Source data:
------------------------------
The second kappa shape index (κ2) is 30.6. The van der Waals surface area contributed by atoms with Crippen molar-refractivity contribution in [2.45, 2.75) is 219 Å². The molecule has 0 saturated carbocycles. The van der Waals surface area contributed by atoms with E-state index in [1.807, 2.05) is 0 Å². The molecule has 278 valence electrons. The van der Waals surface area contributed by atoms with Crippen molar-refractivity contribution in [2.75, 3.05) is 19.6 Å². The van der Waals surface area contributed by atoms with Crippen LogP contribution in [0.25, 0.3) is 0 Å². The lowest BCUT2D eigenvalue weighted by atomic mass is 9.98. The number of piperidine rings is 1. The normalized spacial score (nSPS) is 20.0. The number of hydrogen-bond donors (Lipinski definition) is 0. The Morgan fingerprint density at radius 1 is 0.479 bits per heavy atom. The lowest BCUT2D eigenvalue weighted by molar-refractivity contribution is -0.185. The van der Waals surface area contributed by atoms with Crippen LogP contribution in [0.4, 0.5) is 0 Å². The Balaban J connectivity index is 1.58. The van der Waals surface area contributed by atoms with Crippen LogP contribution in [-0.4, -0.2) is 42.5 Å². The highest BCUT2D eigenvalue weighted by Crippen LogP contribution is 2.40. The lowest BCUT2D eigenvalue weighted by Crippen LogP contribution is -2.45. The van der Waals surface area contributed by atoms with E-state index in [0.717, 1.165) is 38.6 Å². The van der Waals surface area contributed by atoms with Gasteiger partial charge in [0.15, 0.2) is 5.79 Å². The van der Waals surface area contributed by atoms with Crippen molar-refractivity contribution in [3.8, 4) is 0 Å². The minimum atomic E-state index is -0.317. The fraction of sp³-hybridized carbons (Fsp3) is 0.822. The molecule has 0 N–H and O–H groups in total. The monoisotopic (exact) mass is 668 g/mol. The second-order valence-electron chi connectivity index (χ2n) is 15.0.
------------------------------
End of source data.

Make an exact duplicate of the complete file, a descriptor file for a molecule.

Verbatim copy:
The second kappa shape index (κ2) is 30.6. The van der Waals surface area contributed by atoms with Crippen molar-refractivity contribution in [2.45, 2.75) is 219 Å². The molecule has 0 saturated carbocycles. The van der Waals surface area contributed by atoms with E-state index in [1.807, 2.05) is 0 Å². The molecule has 278 valence electrons. The van der Waals surface area contributed by atoms with Crippen molar-refractivity contribution in [2.75, 3.05) is 19.6 Å². The van der Waals surface area contributed by atoms with Crippen LogP contribution in [0.25, 0.3) is 0 Å². The lowest BCUT2D eigenvalue weighted by atomic mass is 9.98. The number of piperidine rings is 1. The normalized spacial score (nSPS) is 20.0. The number of hydrogen-bond donors (Lipinski definition) is 0. The Morgan fingerprint density at radius 1 is 0.479 bits per heavy atom. The lowest BCUT2D eigenvalue weighted by molar-refractivity contribution is -0.185. The van der Waals surface area contributed by atoms with Crippen LogP contribution in [0.4, 0.5) is 0 Å². The Balaban J connectivity index is 1.58. The van der Waals surface area contributed by atoms with Crippen LogP contribution in [-0.4, -0.2) is 42.5 Å². The highest BCUT2D eigenvalue weighted by Crippen LogP contribution is 2.40. The lowest BCUT2D eigenvalue weighted by Crippen LogP contribution is -2.45. The van der Waals surface area contributed by atoms with E-state index in [0.717, 1.165) is 38.6 Å². The van der Waals surface area contributed by atoms with Gasteiger partial charge in [0.15, 0.2) is 5.79 Å². The van der Waals surface area contributed by atoms with Crippen molar-refractivity contribution in [3.8, 4) is 0 Å². The minimum atomic E-state index is -0.317. The fraction of sp³-hybridized carbons (Fsp3) is 0.822. The molecule has 0 N–H and O–H groups in total. The monoisotopic (exact) mass is 668 g/mol. The second-order valence-electron chi connectivity index (χ2n) is 15.0.